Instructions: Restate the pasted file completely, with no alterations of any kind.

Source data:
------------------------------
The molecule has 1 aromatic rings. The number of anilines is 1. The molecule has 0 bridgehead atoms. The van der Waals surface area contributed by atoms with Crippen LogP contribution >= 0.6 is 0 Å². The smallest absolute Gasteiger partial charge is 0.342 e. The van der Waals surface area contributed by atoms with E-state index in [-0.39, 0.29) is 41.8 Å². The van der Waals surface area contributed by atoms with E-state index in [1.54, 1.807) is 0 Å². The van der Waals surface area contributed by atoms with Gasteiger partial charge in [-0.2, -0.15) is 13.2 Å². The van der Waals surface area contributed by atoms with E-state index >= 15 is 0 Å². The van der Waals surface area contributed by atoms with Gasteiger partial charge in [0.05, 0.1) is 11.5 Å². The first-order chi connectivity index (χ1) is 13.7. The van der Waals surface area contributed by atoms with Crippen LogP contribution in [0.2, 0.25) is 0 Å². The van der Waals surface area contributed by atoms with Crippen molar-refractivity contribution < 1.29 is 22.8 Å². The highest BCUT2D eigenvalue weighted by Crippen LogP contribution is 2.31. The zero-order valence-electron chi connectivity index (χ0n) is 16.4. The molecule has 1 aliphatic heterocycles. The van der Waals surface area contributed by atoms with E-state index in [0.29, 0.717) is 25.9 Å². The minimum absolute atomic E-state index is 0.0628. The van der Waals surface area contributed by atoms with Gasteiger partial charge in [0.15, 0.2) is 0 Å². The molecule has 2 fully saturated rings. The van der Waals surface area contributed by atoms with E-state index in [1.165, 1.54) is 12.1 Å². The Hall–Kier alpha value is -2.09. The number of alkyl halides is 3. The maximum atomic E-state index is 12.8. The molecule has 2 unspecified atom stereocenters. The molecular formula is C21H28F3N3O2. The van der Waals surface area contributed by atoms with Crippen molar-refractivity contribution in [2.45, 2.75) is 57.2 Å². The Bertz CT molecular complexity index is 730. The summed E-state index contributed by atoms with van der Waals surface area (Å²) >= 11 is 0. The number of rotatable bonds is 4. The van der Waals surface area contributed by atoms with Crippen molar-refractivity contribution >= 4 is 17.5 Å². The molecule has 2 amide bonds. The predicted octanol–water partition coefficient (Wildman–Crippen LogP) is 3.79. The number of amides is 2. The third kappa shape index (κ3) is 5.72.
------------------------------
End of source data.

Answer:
The molecule has 1 aromatic rings. The number of anilines is 1. The molecule has 0 bridgehead atoms. The van der Waals surface area contributed by atoms with Crippen LogP contribution >= 0.6 is 0 Å². The smallest absolute Gasteiger partial charge is 0.342 e. The van der Waals surface area contributed by atoms with E-state index in [-0.39, 0.29) is 41.8 Å². The van der Waals surface area contributed by atoms with E-state index in [1.54, 1.807) is 0 Å². The van der Waals surface area contributed by atoms with Gasteiger partial charge in [-0.2, -0.15) is 13.2 Å². The van der Waals surface area contributed by atoms with E-state index >= 15 is 0 Å². The van der Waals surface area contributed by atoms with Gasteiger partial charge in [0.05, 0.1) is 11.5 Å². The first-order chi connectivity index (χ1) is 13.7. The van der Waals surface area contributed by atoms with Crippen LogP contribution in [0.2, 0.25) is 0 Å². The van der Waals surface area contributed by atoms with Crippen molar-refractivity contribution < 1.29 is 22.8 Å². The highest BCUT2D eigenvalue weighted by Crippen LogP contribution is 2.31. The zero-order valence-electron chi connectivity index (χ0n) is 16.4. The molecule has 1 aliphatic heterocycles. The van der Waals surface area contributed by atoms with E-state index in [0.29, 0.717) is 25.9 Å². The minimum absolute atomic E-state index is 0.0628. The van der Waals surface area contributed by atoms with Gasteiger partial charge in [0.15, 0.2) is 0 Å². The molecule has 2 fully saturated rings. The van der Waals surface area contributed by atoms with E-state index in [1.165, 1.54) is 12.1 Å². The Hall–Kier alpha value is -2.09. The number of alkyl halides is 3. The maximum atomic E-state index is 12.8. The molecule has 2 unspecified atom stereocenters. The molecular formula is C21H28F3N3O2. The van der Waals surface area contributed by atoms with Crippen molar-refractivity contribution in [2.45, 2.75) is 57.2 Å². The Bertz CT molecular complexity index is 730. The summed E-state index contributed by atoms with van der Waals surface area (Å²) >= 11 is 0. The number of rotatable bonds is 4. The van der Waals surface area contributed by atoms with Crippen molar-refractivity contribution >= 4 is 17.5 Å². The molecule has 2 amide bonds. The predicted octanol–water partition coefficient (Wildman–Crippen LogP) is 3.79. The number of amides is 2. The third kappa shape index (κ3) is 5.72.